Capito, Rahall back coal-to-liquid loans

Capito, Rahall back coal-to-liquid loans

Rep. Shelley Moore Capito, R-W.Va., and Rep. Nick Jo Rahall, D-W.Va., are among the sponsors of a bill that would promote the construction of factories that would turn coal into liquid fuels.

Capito said in a prepared statement, “As our country looks to wean ourselves from our dangerous addiction to foreign oil, it only makes sense that we take full advantage of the abundance of coal in West Virginia and other parts of coal country.”

She noted that President Bush, in his State of the Union address, called for an increase in the use of alternative fuels.

“The president’s goal to cut gasoline use through an increase in alternative fuels presents a great opportunity for coal country,” Capito said. “Our nation has the potential to meet this goal and I believe it will be much easier to achieve if we utilize West Virginia coal and the coal-to-liquid technologies that have been proven to work.”

The new legislation contains features that are not in the Energy Policy Act of 2005. That law authorized the federal Department of Energy to provide loan guarantees for alternative fuels.

Jeffrey Jarrett, the U.S. Department of Energy’s assistant secretary for fossil energy, said during a meeting in Charleston on Jan. 18 that the federal government is not poised to provide the loan guarantees needed to build a commercial-scale coal-to-liquids plant. He said a $2 billion loan guarantee program for such projects is not yet up and running. He also said the Department of Energy doesn’t have the expertise to act like a bank for such a project.

Jordan Stoick, Capito’s press secretary, said the new legislation differs from the 2005 law “because it authorizes the Department of Energy to administer a loan guarantee program specifically for coal-to-liquids and sets the parameters for this program.”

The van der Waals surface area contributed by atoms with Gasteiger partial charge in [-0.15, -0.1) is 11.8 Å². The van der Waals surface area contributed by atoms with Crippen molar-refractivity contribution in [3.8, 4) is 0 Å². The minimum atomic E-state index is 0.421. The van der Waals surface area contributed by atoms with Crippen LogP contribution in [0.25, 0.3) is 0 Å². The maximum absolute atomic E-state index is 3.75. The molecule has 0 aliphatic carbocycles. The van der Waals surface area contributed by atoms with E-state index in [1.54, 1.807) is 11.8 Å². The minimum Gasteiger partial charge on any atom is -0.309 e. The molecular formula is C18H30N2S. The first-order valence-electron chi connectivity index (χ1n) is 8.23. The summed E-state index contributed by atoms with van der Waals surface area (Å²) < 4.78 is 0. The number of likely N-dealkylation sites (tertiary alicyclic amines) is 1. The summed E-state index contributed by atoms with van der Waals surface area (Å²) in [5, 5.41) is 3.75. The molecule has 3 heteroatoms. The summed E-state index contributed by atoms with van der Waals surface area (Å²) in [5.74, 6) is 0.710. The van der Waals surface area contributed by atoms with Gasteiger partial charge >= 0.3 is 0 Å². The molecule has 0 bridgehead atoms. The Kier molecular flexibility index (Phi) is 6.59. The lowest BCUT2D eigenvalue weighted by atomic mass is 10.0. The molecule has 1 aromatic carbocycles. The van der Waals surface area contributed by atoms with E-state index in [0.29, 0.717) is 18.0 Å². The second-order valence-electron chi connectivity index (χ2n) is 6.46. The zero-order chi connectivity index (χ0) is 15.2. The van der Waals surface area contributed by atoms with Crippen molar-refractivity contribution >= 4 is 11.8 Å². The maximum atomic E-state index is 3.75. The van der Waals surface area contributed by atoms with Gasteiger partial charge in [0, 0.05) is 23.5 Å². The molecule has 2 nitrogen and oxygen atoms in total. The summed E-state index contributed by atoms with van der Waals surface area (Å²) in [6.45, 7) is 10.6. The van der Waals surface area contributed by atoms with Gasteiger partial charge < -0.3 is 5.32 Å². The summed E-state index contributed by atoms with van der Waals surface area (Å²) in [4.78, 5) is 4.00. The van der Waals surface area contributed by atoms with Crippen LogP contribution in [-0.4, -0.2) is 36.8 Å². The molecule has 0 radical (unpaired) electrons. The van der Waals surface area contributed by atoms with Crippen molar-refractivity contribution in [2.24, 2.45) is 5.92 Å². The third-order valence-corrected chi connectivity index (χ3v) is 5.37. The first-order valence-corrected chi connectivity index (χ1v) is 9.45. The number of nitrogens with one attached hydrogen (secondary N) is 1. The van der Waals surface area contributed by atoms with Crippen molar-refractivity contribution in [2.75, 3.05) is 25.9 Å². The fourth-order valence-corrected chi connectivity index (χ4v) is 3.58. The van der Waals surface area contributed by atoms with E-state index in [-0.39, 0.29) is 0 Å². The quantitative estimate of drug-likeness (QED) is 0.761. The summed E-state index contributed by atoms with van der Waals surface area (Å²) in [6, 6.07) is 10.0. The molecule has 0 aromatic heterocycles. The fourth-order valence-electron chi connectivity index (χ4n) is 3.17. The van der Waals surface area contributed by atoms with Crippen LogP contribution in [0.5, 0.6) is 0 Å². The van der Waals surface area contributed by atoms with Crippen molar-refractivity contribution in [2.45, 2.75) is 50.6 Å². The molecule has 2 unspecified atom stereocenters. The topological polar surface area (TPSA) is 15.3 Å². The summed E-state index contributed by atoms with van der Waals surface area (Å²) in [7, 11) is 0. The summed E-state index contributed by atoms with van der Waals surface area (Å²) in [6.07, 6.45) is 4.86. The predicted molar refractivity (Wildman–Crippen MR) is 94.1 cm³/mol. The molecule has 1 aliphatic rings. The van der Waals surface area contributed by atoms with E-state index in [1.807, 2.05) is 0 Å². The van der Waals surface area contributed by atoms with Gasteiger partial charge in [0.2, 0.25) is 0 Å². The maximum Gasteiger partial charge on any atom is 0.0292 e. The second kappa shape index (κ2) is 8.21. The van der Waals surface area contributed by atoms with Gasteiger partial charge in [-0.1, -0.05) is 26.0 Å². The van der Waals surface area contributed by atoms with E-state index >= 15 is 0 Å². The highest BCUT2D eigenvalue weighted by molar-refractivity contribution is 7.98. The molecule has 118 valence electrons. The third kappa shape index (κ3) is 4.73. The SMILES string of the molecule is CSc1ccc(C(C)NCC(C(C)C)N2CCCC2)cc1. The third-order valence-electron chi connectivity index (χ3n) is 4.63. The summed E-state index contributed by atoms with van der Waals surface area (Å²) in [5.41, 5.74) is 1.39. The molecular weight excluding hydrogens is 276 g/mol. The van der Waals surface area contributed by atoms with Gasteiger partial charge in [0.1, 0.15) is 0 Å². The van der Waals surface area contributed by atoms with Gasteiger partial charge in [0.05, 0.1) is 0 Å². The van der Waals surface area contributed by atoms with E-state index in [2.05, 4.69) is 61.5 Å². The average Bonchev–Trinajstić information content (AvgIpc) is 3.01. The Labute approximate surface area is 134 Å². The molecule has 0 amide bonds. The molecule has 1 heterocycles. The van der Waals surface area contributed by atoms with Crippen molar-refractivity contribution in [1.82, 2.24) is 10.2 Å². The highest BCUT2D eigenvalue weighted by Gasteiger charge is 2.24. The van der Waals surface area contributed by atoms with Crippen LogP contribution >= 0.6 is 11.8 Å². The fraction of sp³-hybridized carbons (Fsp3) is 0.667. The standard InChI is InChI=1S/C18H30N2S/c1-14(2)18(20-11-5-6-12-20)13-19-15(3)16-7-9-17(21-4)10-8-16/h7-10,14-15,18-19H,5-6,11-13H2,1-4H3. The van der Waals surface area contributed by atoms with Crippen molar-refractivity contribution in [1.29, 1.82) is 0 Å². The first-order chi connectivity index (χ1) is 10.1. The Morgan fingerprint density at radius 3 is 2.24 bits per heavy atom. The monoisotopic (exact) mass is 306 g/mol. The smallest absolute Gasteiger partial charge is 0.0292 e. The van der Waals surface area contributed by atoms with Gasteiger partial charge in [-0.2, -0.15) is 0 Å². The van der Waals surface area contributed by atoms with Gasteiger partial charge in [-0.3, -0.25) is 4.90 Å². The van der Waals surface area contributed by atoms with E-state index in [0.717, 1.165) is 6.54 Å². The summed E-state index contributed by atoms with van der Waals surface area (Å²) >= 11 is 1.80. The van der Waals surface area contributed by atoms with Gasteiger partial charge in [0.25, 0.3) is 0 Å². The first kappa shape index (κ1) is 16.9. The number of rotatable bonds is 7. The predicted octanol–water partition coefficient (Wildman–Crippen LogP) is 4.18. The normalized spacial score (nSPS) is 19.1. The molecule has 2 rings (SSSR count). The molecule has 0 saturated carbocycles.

The new proposal also authorizes funds for the Department of Defense to research the possible use of coal-to-liquid fuel in the military’s fleet of aircraft and vehicles.

Stoick said the Air Force has used some of its general research money on coal-to-liquid research. “This legislation differs in that it authorizes the Air Force to spend money specifically on coal-to-liquids research and development,” he said.

He said the new proposal also: # Authorizes the departments of energy and defense to develop regulations that allow current and former military bases and Department of Energy facilities to be considered as sites for commercial coal-to-liquid plants. # Allows the Defense Department to enter into contracts of up to 25 years in order to provide some long-term market stability. # Requires a Defense Department report on coal-to-liquid fuel storage.

# Authorizes the construction of Strategic Petroleum Reserve storage facilities for coal-to-liquid fuel and authorizes the Strategic Petroleum Reserve to hold up to 20 percent of its reserves in the form of coal-to-liquid fuel.

The bill has been referred to the House Committee on Energy and Commerce.


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